Brian McArthur is one of the founders of the West Arm Woodworking Co-op, which is looking for a building. Photo: Bill Metcalfe

Brian McArthur is one of the founders of the West Arm Woodworking Co-op, which is looking for a building. Photo: Bill Metcalfe

Woodwork co-op seeks space in Nelson

The West Arm Woodwork Co-op is ready to go, but needs minimum 3,000 square feet

It’s not if, but when.

“I can already sense that I’m in the place,”says Brian McArthur.

He’s talking about a dream, soon to become reality: a large, busy workshop in Nelson where woodworkers gather to learn, teach, do projects, and hone their skills.

“Walking into that shop is going to feel amazing,” McArther says. “It will have that comfortable sense of people in the community working together and getting excited about each other’s projects.”

West Arm Woodworking Coop has already been formed. They have a lot of tools and many interested woodworkers.

All they need is a building and some funding for startup costs.

Brian McArthur got a huge response to a survey asking for expressions of interest in a woodwork co-op. Photo: Bill Metcalfe

Brian McArthur got a huge response to a survey asking for expressions of interest in a woodwork co-op. Photo: Bill Metcalfe

The co-op is looking for a minimum of 3,000 square feet in Nelson.

“We’ll be offering workshops and on-site mentorship, so somebody can come in if they want to build something, maybe a shelf for their home, and the mentor will be there to help them.”

He said it would be collaborative space where people can share skills.

“It would be community hub for woodworkers,” says co-founder Hannah Deboer-Smith, who is a graduate of the Selkirk College Fine Woodworking program, “with a welcoming space at the front, and open to the public so people can see what people are doing. A warm space.”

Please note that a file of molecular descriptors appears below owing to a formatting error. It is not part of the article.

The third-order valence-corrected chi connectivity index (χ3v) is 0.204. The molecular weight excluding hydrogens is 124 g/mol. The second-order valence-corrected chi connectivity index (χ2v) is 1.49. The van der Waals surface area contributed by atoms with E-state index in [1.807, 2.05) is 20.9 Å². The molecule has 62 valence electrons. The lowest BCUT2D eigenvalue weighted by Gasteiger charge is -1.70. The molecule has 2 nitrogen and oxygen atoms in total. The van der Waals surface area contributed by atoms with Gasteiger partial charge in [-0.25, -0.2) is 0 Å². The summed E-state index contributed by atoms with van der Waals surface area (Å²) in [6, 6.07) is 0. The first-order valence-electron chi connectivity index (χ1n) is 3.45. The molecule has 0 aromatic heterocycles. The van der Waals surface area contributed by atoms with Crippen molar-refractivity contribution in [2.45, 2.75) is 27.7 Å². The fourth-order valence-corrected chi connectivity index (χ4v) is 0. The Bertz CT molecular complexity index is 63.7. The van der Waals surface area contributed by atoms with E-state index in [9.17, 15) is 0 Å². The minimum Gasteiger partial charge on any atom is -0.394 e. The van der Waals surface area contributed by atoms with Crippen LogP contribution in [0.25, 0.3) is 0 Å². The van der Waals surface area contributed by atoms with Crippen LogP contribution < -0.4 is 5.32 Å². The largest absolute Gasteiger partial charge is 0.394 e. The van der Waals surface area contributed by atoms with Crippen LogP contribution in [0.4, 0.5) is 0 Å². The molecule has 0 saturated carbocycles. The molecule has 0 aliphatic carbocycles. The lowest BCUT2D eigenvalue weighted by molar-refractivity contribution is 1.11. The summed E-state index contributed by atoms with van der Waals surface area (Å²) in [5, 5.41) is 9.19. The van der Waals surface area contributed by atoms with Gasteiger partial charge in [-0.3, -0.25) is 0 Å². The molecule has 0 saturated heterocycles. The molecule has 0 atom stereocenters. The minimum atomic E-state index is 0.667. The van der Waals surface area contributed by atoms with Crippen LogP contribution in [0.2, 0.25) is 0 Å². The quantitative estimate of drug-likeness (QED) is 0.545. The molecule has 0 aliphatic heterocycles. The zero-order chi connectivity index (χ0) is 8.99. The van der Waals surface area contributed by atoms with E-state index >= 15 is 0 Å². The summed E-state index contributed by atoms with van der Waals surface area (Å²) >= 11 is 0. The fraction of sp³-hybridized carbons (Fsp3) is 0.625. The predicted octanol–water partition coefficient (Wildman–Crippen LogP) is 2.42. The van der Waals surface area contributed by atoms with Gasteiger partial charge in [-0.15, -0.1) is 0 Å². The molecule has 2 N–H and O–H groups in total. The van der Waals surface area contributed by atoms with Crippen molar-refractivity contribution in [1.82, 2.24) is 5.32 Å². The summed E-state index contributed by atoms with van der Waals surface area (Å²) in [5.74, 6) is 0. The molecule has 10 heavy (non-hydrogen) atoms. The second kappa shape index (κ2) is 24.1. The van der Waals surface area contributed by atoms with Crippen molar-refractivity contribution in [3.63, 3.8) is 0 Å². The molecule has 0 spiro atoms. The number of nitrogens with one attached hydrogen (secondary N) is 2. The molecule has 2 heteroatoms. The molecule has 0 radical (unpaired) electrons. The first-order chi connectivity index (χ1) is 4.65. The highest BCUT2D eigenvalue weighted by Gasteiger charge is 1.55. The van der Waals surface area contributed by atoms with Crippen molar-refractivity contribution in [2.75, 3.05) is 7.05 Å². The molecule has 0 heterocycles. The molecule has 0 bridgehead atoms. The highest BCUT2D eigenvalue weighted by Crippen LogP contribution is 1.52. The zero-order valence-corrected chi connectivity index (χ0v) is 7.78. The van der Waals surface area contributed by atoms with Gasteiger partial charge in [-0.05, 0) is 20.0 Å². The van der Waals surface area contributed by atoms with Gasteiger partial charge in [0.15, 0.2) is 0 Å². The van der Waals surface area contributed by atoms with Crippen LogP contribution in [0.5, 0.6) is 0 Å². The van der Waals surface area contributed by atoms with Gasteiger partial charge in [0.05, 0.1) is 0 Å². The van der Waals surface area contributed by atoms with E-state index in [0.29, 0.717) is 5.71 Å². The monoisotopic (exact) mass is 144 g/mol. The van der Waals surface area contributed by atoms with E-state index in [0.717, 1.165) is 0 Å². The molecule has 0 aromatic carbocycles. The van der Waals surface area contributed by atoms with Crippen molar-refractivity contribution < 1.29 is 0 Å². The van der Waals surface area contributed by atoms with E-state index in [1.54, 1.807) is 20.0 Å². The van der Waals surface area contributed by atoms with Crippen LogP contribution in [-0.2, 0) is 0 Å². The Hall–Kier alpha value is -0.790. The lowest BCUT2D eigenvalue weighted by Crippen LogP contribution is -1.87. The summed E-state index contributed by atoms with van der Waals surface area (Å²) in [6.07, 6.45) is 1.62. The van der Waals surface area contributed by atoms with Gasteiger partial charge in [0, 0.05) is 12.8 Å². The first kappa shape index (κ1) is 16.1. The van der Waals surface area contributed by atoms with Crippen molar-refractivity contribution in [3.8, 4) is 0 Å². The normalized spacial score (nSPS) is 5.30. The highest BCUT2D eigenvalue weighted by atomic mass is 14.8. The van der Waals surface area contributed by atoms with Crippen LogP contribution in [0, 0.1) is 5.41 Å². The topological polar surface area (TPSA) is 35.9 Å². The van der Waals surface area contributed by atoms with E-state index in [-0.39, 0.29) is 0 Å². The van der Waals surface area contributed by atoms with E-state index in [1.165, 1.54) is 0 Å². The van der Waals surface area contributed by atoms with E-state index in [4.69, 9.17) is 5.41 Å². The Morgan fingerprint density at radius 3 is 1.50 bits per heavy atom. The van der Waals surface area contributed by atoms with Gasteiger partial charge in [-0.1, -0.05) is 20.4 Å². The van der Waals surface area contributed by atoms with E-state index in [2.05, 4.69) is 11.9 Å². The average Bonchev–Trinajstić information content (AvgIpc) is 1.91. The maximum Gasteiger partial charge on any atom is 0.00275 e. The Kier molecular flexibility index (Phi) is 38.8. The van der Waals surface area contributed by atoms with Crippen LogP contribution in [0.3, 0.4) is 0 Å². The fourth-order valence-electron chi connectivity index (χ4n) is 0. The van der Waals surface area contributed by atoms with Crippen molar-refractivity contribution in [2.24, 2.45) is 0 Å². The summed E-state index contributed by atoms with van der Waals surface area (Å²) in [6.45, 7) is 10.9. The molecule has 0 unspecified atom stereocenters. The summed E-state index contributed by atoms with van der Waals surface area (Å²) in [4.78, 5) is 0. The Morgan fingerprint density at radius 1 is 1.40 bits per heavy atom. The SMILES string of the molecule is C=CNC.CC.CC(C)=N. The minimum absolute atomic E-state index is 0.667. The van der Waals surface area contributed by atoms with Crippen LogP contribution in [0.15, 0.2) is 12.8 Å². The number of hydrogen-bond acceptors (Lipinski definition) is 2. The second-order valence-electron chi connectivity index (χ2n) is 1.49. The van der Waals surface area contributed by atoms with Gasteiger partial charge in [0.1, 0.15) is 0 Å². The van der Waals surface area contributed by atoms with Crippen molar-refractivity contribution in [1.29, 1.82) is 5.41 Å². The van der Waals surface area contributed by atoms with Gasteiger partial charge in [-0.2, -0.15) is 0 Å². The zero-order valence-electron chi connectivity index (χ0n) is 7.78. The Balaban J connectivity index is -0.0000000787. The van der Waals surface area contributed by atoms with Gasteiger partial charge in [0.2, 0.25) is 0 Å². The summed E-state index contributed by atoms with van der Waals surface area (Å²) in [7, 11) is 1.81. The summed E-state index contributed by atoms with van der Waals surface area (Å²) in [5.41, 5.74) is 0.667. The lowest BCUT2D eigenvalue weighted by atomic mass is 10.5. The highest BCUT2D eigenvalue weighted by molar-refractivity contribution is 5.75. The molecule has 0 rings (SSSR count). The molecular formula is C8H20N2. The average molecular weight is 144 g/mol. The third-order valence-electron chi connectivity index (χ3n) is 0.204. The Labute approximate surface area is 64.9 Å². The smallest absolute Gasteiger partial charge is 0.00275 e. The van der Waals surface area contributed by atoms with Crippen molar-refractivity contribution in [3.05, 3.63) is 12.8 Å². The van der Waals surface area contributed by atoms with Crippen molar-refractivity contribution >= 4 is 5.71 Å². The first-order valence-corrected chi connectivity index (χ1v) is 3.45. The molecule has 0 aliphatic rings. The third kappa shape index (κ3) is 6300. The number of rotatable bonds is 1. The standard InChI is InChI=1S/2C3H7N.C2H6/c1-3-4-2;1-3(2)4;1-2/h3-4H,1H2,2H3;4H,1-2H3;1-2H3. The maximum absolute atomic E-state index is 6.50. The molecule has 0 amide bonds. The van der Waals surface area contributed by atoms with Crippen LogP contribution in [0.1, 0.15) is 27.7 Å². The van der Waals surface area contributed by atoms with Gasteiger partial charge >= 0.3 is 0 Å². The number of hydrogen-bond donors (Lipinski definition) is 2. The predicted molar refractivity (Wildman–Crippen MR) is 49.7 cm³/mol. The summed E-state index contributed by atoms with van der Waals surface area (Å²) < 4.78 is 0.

In addition to McArthur and Deboer-Smith, the other founders are Ryan Dury, Danielle Soucie, and Dayne Mortimer.

The co-op put out an online survey last year to gauge the demand.

“I didn’t expect anybody to do the survey,” McArthur says. “And we got 200 responses. We asked how often would you want to use the co op, what hours of the day. And just from that survey, it was going to be double the capacity of the building we were thinking of.”

McArthur is also a graduate of the Selkirk program and he is now a relief instructor there. He says most graduates of the program “need a place to land … you’re left feeling isolated on your own, and you have no place to practice what you’ve learned.”

Boxes by Brian McArthur. Photo: Bill Metcalfe

Boxes by Brian McArthur. Photo: Bill Metcalfe

McArthur says the coop already has a number of the larger industrial tools such as planers, jointers, and shapers, and will be getting more, even hopefully a hydraulic veneer press. There would be safety training on these. At least in the beginning, members would bring their own hand tools.

The co-op is looking for start-up funding, but McArthur says it shouldn’t be a problem “because there is so much interest from the community about this.”

Brian McArthur at work. Photo: Bill Metcalfe

Brian McArthur at work. Photo: Bill Metcalfe



bill.metcalfe@nelsonstar.com

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